Journal of Molecular Evolution

, Volume 66, Issue 4, pp 368-383

First online:

Dropout Alignment Allows Homology Recognition and Evolutionary Analysis of rDNA Intergenic Spacers

  • Seongho RyuAffiliated withDepartment of Biology, New York UniversityNYU/Courant Bioinformatics Group, Courant Institute, New York University Email author 
  • , Yoonkyung DoAffiliated withLaboratory of Cellular Physiology and Immunology, The Rockefeller University
  • , David H. A. FitchAffiliated withDepartment of Biology, New York University
  • , Won KimAffiliated withDepartment of Biological Sciences, Seoul National University
  • , Bud MishraAffiliated withNYU/Courant Bioinformatics Group, Courant Institute, New York UniversityDepartment of Cell Biology, NYU School of Medicine Email author 

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Subrepeats within the ribosomal gene (rDNA) intergenic spacer (IGS) play an important role in enhancing RNA polymerase I transcription. Despite this functional role and presumed selective constraint, there is surprisingly little sequence similarity among IGS subrepeats of different species. This sequence dissimilarity corresponds with the fast insertion-deletion (indel) rates observed in short mononucleotide microsatellites (here referred to as poly[N] runs, where N is any nucleotide), which are relatively abundant in rDNA IGS subrepeats. Some species have different types of IGS subrepeats that share species-specific poly(N) run patterns. This finding indicates that many IGS subrepeats within species share a common evolutionary history. Furthermore, by aligning sequences after modifying them by the dropout method, i.e., by disregarding poly(N) runs during the sequence aligning step, we sought to uncover evolutionarily shared similarities that fail to be recognized by current alignment programs. To ensure that the improved similarities in the computed alignments are not a chance artifact, we calibrated and corrected the IGS subrepeat sequences for the influence of repeat length and estimated the statistical significance of the alignments (in terms of a stringent p-value) obtained by the dropout method by comparing them to null models constructed using random sequence sets from the same genomes. We found that most diverse kinds of rDNA IGS subrepeats in one species must have been derived from a common ancestral subrepeat, and that it is possible to infer the evolutionary relationships among the IGS subrepeats of different species by comparative genomics methods based on dropout alignments.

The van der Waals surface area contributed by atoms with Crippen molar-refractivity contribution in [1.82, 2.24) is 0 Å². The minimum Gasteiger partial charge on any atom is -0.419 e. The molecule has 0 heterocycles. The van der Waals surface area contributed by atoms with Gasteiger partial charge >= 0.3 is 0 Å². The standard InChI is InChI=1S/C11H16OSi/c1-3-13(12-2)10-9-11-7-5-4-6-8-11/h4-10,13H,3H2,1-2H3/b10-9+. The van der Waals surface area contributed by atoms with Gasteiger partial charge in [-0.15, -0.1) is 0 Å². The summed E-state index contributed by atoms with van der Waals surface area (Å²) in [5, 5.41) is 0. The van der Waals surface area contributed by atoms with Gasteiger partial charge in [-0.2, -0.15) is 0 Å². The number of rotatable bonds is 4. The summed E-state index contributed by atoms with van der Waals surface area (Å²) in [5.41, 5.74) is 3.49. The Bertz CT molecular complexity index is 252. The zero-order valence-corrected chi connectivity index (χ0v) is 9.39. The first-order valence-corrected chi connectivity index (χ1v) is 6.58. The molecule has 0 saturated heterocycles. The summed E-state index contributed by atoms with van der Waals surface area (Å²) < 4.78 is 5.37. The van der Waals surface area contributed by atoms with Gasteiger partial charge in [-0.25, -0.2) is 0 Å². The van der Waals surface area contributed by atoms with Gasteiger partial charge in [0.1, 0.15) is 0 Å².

Comparative genomics Ribosomal DNA Intergenic spacer Dropout alignment method Subrepeat Homopolymeric runs Mononucleotide microsatellites Poly(N)